Didn't expect so much turn on first day - Sean Williams

Graeme Cremer celebrates AFP

Zimbabwe are no strangers to the woes of the batting collapse, but on the first day of the first Test at Queens Sports Club it was West Indies' batting that had failed. After a steady start to their innings, the scale and speed of their collapse surprised even the hosts.

"When they were 170-odd for three we were not expecting them to be bowled out 45 runs later," said Sean Williams, whose second spell brought 3 for 2 in four overs. "Between [Graeme] Cremer and I, we just tried to keep the squeeze on as much as possible, especially to Hope because we knew his hundred was coming up and we didn't want him to have any strike. We kept the squeeze on and it worked for us."

Captain Graeme Cremer was Zimbabwe's leading wicket-taker with 4 for 64, and along with Williams he did most of the damage after tea. It was Sikandar Raza's offspin that started West Indies' slide. He had a settled Roston Chase caught at short leg, and from then on Zimbabwe's tails were up.

"We took it one wicket at a time," Raza said. "When we got Roston Chase out, we thought we were in with a sniff. Credit to Sean and Graeme for the way they wrapped up the innings."

Zimbabwe had asked the Queens curator for a spinning track, but with the speed West Indies folded, the amount of turn available on the first day surprised even them. "I wasn't expecting it [to turn so much]," Williams said. "But I expect it to spin more as the Test goes on."

"It suits us if it starts to turn," Raza agreed. "We were hoping it would turn, so credit to the groundsmen for doing a fantastic job in pulling off what we asked for. Any lead now would be a good lead! We've got the three spinners plus the control of Jarv [Kyle Jarvis] and Bobby [Mpofu]. That gives us confidence that we can win this Test match, especially after rolling them over for 219. They batted for 83 overs and the game never got away from us."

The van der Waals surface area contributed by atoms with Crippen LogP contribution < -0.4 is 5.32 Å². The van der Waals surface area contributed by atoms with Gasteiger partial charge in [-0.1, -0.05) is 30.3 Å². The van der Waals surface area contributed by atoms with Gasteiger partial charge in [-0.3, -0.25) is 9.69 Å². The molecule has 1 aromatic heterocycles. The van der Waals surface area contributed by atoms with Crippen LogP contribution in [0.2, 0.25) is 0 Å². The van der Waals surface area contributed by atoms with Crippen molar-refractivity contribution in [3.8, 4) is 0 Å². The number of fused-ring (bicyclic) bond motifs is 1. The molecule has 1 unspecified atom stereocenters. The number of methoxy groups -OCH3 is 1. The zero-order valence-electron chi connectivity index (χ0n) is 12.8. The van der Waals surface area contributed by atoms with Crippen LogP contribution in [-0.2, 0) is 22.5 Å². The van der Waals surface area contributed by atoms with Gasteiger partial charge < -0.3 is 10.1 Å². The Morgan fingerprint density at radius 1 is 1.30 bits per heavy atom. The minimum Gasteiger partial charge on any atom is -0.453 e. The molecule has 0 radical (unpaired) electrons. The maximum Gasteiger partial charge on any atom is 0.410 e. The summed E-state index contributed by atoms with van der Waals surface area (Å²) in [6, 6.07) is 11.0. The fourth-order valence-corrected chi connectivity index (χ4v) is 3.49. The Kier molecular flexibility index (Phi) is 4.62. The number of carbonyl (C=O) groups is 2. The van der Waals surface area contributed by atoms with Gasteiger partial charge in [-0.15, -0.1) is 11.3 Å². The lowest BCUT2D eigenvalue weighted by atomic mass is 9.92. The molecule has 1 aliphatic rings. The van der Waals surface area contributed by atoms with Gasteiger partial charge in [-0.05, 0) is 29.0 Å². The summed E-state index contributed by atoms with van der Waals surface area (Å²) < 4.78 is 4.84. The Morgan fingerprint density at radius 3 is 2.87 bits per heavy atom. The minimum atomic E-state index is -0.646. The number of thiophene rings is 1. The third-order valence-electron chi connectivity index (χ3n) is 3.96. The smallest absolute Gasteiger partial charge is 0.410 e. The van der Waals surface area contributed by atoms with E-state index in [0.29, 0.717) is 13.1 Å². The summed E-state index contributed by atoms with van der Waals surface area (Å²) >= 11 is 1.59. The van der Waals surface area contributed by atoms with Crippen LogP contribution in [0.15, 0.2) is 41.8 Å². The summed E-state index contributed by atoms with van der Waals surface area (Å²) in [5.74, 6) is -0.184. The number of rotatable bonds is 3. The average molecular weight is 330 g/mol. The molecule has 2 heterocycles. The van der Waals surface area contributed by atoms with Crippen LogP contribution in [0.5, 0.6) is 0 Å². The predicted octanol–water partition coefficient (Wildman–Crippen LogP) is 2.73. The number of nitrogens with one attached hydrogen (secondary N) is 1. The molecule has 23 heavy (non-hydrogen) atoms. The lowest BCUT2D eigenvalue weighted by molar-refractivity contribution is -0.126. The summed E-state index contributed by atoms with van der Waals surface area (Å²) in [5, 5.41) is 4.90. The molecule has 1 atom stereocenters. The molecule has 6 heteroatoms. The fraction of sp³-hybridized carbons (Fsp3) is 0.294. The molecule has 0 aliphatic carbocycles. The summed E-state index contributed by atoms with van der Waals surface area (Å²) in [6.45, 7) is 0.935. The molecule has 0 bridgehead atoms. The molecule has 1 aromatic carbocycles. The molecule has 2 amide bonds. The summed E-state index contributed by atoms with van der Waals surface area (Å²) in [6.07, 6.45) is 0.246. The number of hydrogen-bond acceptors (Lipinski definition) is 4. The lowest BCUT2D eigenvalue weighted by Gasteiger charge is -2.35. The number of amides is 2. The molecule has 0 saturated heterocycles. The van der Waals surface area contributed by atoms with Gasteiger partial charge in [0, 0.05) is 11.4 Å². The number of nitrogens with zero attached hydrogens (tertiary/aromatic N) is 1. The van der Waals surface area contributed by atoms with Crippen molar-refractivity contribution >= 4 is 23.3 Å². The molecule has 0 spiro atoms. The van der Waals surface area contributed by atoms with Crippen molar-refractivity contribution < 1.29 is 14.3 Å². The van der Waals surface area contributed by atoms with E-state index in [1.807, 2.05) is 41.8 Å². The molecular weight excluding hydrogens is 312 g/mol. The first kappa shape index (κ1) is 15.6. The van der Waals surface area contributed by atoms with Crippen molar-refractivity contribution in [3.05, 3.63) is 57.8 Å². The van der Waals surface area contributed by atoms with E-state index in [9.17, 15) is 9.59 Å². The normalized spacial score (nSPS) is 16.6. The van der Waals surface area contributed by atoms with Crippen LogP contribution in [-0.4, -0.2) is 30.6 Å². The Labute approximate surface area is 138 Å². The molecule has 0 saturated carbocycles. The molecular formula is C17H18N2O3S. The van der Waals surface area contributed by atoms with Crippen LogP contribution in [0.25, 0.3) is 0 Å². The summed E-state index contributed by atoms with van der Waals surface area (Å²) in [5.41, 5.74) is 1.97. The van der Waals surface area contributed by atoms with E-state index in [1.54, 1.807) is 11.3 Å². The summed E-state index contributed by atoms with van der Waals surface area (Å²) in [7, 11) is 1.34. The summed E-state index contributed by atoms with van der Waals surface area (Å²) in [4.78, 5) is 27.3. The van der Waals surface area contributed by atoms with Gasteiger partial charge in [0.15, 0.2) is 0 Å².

Much of Zimbabwe's success was built on the early work the seamers had put in. Kyle Jarvis was willing to pitch the ball right up in pursuit of swing, while from the other end Chris Mpofu gave exceptional support in an opening spell that read 6-3-5-0.

"They [the seamers] bowled really well," Williams said. "I think Chris Mpofu bowled exceptionally well in the beginning and so did Jarvis. The West Indies batsmen like bat on ball - as everybody knows - with the Calypso cricket and hitting boundaries. I felt we stuck to our guns, and stuck to our lines and lengths, and it ended up paying off."

Now that the bowlers have done their job, it will be up to Zimbabwe's batsmen to press home their advantage. Solomon Mire started brightly, but this is the sort of track that will require some hard graft.

"Shai Hope showed us the way to bat on that track." Raza said. "Some guys got a good ball that they couldn't have done too much about, but Hope showed how you might want to construct an innings on this track. Day two might be a better batting track."

"But it depends on how we go about playing spin - I think that's the key on this wicket," Williams added. "Spin and the short ball will be key."